[German] 1st class review
Lucy (diN0bot) Mendel
a.downy.hint at gmail.com
Wed Oct 19 21:37:01 PDT 2011
2011/10/19 Christian Wolff <sub-nbgerman at scara.com>:
> I did not make it yesterday due to my first cold of the season...
> As for german movies, the "berlin and beyond" festival starts
> tomorrow at the castro:
Gibt's einen bestimmten Film, den jemand ansehen will? Es freut mich
nicht so viel als wenn wir wandern oder reden.....wir können also
vorhin zusammen essen, oder nachher den FIlm diskutieren. Was denkt
ihr? Dann bin ich dabei!
Ich habe auch viele Bücher (Eine Tiefe am Himmel, lustige
Taschenbücher, Siddhartha, Faust, Aus dem Leben eines Taugenichts...
vielleicht die Bibliotek hat sie auch, oder jemand liest ein bisschen
vor, um uns ins Laufen zu bringen.) Also, wie haltet ihr dann für eine
> I also have a number of german children's shows (and other shows and
> movies) on DVD. We can maybe organize a viewing party, if there is
> interest? These are mostly german audio with german subtitles, which
> appears to be very helpful.
> Alles Gute, bis zum nächsten mal,
> On 2011-10-19 15:38, Jacob Ervin wrote:
>> Hey everyone,
>> Thanks to everybody who made it to our first class/meetup. I think we came up with a good game plan for the group.
>> For those who weren't able to make it here's a quick rundown.
>> We agreed that one hour a week isn't enough to really help beginners, though it is handy for intermediate/experts to stay sharp. So in order to help beginners each week we will have an optional study theme to keep people busy in-between classes IE "At the restaurant", "Common words and phrases" or maybe topics such as gender or plurals in German.
>> It would also be nice for people to share any helpful links they find while studying on their own. We can add them to the Wiki as they get passed around the mailing list too. Here are some that where recommended last night that seem interesting.
>> 1) - 100 most common words in written German. Seems like it would be a good foundation to know most of these.
>> 2) - Very good English/German dictionaries / grammar help
>> http://dict.leo.org/?lp=ende&search=hello <http://dict.leo.org/?lp=ende&search=hello>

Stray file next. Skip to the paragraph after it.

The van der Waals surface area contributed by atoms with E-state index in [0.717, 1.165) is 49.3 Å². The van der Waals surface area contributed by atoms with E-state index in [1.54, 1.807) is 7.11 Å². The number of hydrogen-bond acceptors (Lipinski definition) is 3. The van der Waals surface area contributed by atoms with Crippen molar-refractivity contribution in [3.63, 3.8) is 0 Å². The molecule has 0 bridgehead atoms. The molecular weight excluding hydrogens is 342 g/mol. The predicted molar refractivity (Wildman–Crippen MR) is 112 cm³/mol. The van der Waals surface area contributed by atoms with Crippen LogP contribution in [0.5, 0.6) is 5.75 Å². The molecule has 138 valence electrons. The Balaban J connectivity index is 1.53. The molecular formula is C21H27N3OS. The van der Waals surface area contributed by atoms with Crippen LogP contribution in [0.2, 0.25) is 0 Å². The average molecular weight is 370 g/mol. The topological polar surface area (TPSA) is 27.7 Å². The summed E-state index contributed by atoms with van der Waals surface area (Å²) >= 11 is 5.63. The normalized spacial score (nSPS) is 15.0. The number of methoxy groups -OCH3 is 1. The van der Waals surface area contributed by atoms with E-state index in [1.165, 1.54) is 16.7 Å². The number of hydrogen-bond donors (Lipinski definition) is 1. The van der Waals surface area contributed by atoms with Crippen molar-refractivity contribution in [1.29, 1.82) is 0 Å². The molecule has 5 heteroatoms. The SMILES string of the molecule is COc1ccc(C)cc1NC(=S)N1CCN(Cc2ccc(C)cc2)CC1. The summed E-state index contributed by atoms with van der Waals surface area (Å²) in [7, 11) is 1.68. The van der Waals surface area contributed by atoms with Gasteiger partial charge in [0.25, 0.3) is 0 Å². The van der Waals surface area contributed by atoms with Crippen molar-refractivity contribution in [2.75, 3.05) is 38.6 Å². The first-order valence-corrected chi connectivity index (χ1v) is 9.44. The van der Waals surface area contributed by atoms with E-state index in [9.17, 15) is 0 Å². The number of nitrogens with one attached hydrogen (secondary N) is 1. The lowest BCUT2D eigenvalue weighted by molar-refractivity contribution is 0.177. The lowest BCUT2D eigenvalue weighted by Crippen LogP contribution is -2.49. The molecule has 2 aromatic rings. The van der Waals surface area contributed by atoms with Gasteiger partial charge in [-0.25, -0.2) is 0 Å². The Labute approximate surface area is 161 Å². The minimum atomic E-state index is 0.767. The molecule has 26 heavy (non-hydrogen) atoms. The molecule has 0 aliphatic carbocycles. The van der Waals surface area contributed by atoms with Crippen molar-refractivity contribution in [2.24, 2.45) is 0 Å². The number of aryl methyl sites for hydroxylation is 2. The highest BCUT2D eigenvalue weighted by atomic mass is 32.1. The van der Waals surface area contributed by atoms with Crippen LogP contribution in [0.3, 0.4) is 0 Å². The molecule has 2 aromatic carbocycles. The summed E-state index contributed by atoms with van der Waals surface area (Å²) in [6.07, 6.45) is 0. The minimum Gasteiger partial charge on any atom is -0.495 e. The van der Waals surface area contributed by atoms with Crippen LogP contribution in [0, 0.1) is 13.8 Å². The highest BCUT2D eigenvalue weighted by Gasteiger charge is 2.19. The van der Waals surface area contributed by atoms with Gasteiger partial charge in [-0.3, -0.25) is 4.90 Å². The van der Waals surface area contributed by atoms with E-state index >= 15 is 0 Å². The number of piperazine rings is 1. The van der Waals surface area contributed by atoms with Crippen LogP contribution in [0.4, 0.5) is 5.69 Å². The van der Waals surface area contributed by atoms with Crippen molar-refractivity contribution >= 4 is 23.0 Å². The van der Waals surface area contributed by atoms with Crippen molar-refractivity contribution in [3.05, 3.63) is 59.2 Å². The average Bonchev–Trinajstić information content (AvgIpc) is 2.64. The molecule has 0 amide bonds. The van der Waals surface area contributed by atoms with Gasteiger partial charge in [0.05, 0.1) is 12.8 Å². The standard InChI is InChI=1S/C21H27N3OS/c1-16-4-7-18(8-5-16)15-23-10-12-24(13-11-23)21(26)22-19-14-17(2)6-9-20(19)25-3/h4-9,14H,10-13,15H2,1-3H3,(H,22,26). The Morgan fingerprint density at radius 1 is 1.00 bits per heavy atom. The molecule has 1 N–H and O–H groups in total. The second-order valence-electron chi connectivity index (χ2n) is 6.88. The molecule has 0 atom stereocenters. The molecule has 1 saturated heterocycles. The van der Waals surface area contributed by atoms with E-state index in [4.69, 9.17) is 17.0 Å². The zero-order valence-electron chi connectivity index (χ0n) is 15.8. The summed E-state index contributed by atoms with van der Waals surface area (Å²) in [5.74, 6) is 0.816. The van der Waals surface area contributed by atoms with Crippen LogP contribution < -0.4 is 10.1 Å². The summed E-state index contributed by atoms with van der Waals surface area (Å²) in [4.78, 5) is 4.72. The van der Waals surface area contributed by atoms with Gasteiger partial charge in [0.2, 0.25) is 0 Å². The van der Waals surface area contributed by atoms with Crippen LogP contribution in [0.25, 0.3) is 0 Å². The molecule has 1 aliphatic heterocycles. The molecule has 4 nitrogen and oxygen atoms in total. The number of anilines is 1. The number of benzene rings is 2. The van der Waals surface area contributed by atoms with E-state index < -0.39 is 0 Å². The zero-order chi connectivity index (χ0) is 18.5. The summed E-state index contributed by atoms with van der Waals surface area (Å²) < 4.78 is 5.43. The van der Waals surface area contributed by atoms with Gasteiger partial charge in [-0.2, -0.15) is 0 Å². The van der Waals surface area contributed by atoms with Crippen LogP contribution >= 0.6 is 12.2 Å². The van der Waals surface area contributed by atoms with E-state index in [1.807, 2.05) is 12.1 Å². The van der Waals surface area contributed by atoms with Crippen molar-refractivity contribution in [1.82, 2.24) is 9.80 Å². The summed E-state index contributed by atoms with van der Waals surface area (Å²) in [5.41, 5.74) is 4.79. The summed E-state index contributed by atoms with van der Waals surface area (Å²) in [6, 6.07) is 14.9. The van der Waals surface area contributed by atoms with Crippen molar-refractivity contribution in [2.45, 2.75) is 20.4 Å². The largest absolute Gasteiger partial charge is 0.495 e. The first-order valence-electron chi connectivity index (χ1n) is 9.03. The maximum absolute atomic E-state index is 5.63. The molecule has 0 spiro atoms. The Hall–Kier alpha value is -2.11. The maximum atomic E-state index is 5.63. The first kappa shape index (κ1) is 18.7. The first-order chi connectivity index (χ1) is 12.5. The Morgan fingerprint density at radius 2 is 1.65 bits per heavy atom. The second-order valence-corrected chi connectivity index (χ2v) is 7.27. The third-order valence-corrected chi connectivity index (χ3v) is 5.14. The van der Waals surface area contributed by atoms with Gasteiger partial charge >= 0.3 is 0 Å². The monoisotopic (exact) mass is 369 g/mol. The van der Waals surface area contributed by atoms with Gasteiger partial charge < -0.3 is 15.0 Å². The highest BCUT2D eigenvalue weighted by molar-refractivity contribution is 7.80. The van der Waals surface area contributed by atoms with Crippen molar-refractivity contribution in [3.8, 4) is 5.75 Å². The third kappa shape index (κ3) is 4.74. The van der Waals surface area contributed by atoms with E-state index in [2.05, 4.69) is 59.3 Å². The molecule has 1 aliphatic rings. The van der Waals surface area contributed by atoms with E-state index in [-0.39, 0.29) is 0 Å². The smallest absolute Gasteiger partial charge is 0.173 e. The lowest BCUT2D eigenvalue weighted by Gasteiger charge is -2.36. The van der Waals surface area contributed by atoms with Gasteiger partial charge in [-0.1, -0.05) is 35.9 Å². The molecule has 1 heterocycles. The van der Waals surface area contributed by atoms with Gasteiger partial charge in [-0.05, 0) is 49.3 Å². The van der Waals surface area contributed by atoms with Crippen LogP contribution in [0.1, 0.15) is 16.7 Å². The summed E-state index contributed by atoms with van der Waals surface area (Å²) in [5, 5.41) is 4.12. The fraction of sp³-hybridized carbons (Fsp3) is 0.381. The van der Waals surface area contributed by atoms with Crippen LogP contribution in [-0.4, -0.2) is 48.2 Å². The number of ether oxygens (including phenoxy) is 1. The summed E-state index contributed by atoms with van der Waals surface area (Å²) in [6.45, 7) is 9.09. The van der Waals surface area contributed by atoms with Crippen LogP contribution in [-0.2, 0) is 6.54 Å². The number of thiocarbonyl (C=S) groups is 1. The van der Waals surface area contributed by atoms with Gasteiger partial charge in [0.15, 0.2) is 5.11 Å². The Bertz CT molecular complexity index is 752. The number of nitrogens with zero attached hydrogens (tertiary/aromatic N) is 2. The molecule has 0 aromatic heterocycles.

>> 3) - Word quiz game
>> Lucy had a very good recommendation for beginners; try reading German childrens books or watching childrens shows in German (If I find any good links Ill send them out).
heh. My recommendation for beginners is still "extreme learning of
limited structure", particularly grammer. Whether this is a class or
self-study, a good textbook is fundamental.
I recommend "Kontakte: A communicative Approach"; the "Schritte
International" books used by the Goethe Institut are less compact and
less instructive, in my opinion. Both come with audio components.
Everything else, in my mind, serves as inspiration for the immense and
varied practice that builds upon this limited structural foundation.
They are guides not starting points.
Songs, poems, short texts---these might be less daunting than books,
or at least provide variety.
If you switch your computer and browser to German you'll have a new
world at your fingertips.
There are handy browser extensions for spot word translations.
>> Once the group gets rolling we talked about getting out of noisebridge once a month or so. Often it is possible to find German movies playing around town, or we could all go out to a german pub like Schroeders and practice there.
>> Again, this group is for students of all levels and we should have something for everyone. Personally I am beginning at a very low level and so most of the links I contribute will be focused at the simple end of the spectrum, however if you are more advanced feel free to post more interesting links. That Pirate movie that got passed around a few days ago was perfect.
>> My next email will be full Deutsch, promise :)
>> German mailing list
>> German at lists.noisebridge.net
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